VOL. 10 November ISSUE YEAR 2009
Off the Beaten Track
in Vol. 10 - November Issue - Year 2009
The Magnus Effect
Sea vessel using Magnus effect
Airplane using rotating cylinders
It was a perfect day for a walk on the beach. Hand in hand, the young couple strolled slowly on the soft gray sand, savoring the warmth of the sun on their faces and the sweet smell of the sea carried by the breeze. Lydia Flettner was grateful for this moment alone with her husband, whom she rarely had the chance to see during the day. She glanced briefly at his face and smiled as she saw him deep in thought. She had become accustomed to being married to a man who was totally absorbed with his work and who had the fascination of a child for anything that was related to aviation. She watched as he stopped abruptly and lowered himself slowly to his knees, scooping up sand with one hand and pouring it slowly over his other hand, which was clenched in a tight fist. She saw his eyes light up and she realized, not without a tinge of disappointment, that he had stumbled upon something important, something that would probably keep him in his laboratory until late at night for the next few weeks…
Anton Flettner was an aviation engineer and inventor, born in Eddersheim, Germany in the year 1885. He was a teenager when the first powered flight took place and he quickly became intrigued by the physics of air and wind, by the dynamics of lift. He devoured any book that dealt with flight and, while World War I was raging in Europe, he had invented the trim tab for aircraft. He continued his research and studies under the guidance of Count Ferdinand von Zeppelin, the inventor of the modern gas-filled airship.
The walk on the beach which Anton Flettner took with his wife was a fundamental turning point in his life. While observing the flow of sand over his fist, he realized that it would be possible to create a propulsion system based on the Magnus effect, which had been defined by the German physicist Heinrich Magnus in 1852, but which had been described as early as 1672 by Isaac Newton.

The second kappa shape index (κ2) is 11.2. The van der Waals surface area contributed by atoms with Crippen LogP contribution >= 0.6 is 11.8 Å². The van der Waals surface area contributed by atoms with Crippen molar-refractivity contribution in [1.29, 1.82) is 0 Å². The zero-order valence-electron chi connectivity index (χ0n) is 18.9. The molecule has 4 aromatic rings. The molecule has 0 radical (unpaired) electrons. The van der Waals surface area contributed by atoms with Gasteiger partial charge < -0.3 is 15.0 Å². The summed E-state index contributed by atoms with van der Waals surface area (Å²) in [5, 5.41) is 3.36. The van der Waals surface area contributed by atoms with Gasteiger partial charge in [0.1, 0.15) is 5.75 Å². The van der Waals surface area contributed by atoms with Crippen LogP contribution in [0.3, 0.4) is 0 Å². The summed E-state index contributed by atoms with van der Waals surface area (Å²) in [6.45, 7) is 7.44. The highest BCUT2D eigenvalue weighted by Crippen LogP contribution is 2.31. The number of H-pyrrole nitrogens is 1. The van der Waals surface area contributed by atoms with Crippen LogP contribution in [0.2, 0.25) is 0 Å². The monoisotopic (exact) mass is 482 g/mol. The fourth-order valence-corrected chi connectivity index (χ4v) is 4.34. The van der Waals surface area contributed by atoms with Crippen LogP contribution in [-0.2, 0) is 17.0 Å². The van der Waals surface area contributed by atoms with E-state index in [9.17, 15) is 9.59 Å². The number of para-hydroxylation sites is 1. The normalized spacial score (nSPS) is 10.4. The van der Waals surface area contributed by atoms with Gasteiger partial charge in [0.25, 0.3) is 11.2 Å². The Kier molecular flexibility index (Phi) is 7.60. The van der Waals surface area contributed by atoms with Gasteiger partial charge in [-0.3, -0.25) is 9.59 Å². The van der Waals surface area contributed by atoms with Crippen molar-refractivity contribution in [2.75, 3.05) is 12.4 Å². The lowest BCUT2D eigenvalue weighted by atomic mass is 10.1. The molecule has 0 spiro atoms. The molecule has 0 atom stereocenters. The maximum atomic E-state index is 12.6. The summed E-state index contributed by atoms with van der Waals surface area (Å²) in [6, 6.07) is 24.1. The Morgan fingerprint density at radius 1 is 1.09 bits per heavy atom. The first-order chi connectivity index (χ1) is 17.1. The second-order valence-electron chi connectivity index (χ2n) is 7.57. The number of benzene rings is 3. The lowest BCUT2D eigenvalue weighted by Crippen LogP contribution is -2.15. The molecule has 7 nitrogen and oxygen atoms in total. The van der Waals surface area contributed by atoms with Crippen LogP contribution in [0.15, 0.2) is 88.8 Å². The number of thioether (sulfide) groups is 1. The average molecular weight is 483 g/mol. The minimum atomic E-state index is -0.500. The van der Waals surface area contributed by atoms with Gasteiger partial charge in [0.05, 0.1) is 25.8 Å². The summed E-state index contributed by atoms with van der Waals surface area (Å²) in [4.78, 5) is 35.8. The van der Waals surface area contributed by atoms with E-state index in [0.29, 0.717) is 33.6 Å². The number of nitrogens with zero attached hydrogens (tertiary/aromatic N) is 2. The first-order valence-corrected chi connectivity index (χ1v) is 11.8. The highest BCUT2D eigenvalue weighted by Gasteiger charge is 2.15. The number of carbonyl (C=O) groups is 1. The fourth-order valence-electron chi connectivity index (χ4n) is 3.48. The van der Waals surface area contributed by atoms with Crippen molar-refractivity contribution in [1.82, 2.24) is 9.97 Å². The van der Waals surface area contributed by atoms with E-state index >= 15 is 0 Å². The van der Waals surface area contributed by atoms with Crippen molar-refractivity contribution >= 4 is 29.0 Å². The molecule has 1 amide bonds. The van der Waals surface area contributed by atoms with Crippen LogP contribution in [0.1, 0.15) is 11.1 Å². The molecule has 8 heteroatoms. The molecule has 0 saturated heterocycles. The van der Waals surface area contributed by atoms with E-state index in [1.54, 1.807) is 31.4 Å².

The Magnus effect is a phenomenon by which a spinning object passing through a fluid creates a whirlpool of fluid around itself and experiences a force perpendicular to the object’s line of motion. When observing a spinning ball flying through the air, the Magnus effect explains the curved trajectory of the ball. The importance of Flettner’s intuition lies in the fact that this curved motion indicates that lift is being created and that this lift can be used to propel ships through the water or sustain aircraft in the air.
In October 1924, Flettner constructed an experimental rotor ship by refitting an old schooner. This sea vessel carried two cylinders, or rotors, about fifteen meters high and about three meters in diameter which were driven by an electric propulsion system. The idea worked, although the propulsion force generated was less than the motor would have generated had it been connected to a normal marine propeller. After successfully completing its sea trials, the ship crossed the Atlantic Ocean, travelling to New York via South America and calling on several ports along the way, where it attracted great attention and caused quite a sensation. The rotors worked perfectly well even during some storms which the ship passed through on its voyage.
Notwithstanding the positive results of this voyage, Flettner abandoned the idea of developing rotor systems on sea vessels, as these systems were less efficient than conventional engines. Since tests carried out in a wind tunnel showed that a rotating cylinder created up to ten times more lift than a traditional fixed wing, Flettner started applying his revolving cylinders to aircraft, on which the propulsion was given by a traditional propeller, but where the lift was provided by rotating cylinders in place of fixed wings. His ideas were developed simultaneously on both sides of the Atlantic and development continues on the rotor propulsion and lift system applied to sea vessels and aircraft up to our present times.
By Giovanni Gregorat, Contributing Editor MFN
& Sales Manager, Pometon Abrasives
Author: Giovanni Gregorat